Definition of Buruli ulcer

Reviewed on 3/29/2021

Buruli ulcer: A disorder caused by infection with a member of the family of bacteria that causes tuberculosis and leprosy -- the bacterium Mycobacterium ulcerans -- that starts as a painless swelling in the skin, most commonly in the limbs (the arms and legs) and causes severely deforming ulcers. Complications include loss of organs such as the eye and breast, amputation of limbs and other permanent disabilities.

The disease starts as a painless swelling in the skin. A nodule develops beneath the skin's surface that is teeming with mycobacteria. The bacteria produce a toxin which destroys tissue and suppresses the immune system. Massive areas of skin and sometimes bone are destroyed causing grossly deforming ulcers, unique to Buruli ulcer and easy to recognize. When lesions heal, scarring may cause restricted movement of limbs and other permanent disabilities.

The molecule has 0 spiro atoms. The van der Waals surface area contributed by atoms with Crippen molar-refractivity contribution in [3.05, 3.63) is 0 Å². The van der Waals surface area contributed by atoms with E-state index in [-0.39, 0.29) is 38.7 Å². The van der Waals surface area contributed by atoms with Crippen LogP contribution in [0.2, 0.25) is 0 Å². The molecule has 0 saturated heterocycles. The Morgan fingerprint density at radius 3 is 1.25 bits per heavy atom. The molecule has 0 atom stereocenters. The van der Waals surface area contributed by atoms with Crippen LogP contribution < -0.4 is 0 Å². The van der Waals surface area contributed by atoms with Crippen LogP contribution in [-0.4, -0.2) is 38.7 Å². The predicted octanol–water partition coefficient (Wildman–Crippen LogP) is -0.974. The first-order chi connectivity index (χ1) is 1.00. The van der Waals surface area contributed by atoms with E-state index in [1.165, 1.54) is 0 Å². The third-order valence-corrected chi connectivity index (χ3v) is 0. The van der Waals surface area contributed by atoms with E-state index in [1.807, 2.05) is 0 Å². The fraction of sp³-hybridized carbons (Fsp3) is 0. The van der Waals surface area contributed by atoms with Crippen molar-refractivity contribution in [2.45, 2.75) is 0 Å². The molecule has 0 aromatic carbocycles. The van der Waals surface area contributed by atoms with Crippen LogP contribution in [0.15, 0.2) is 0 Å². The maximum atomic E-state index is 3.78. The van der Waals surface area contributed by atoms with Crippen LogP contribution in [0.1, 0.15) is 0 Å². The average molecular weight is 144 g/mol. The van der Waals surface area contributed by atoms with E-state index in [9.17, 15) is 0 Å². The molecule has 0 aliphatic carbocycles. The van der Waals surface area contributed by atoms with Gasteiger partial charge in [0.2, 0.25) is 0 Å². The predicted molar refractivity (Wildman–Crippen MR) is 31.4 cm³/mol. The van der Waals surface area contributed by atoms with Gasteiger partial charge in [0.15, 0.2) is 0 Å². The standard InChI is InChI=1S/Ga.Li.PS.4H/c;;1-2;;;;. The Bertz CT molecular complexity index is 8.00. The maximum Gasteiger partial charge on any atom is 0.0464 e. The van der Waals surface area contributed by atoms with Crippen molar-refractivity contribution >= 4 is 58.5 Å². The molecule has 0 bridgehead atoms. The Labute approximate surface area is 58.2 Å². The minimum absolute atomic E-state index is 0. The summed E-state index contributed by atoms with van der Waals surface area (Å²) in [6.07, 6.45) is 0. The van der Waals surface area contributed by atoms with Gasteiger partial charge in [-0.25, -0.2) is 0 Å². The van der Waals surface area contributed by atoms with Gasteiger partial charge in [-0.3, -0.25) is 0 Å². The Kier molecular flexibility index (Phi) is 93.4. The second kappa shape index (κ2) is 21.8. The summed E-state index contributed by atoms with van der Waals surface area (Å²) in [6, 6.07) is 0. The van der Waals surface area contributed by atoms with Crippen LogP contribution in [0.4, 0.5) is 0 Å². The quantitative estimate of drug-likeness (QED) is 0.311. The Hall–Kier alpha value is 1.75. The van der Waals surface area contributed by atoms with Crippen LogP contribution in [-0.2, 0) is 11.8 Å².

Most patients are children and women who live in rural areas near rivers or wetlands in at least 25 countries in Africa, the Western Pacific, Asia and Central and South America (including Australia, China, India, Indonesia, Mexico, Nigeria, etc). Buruli ulcer is named after an area of Uganda which was the site of many cases in the 1960s.

Early detection and treatment of Buruli ulcer can prevent complications. Current treatment is surgical excision. Antibiotics have been unsuccessful. If the disease is not detected early, treatment for those most severely afflicted can require long hospitalizations and great expense.


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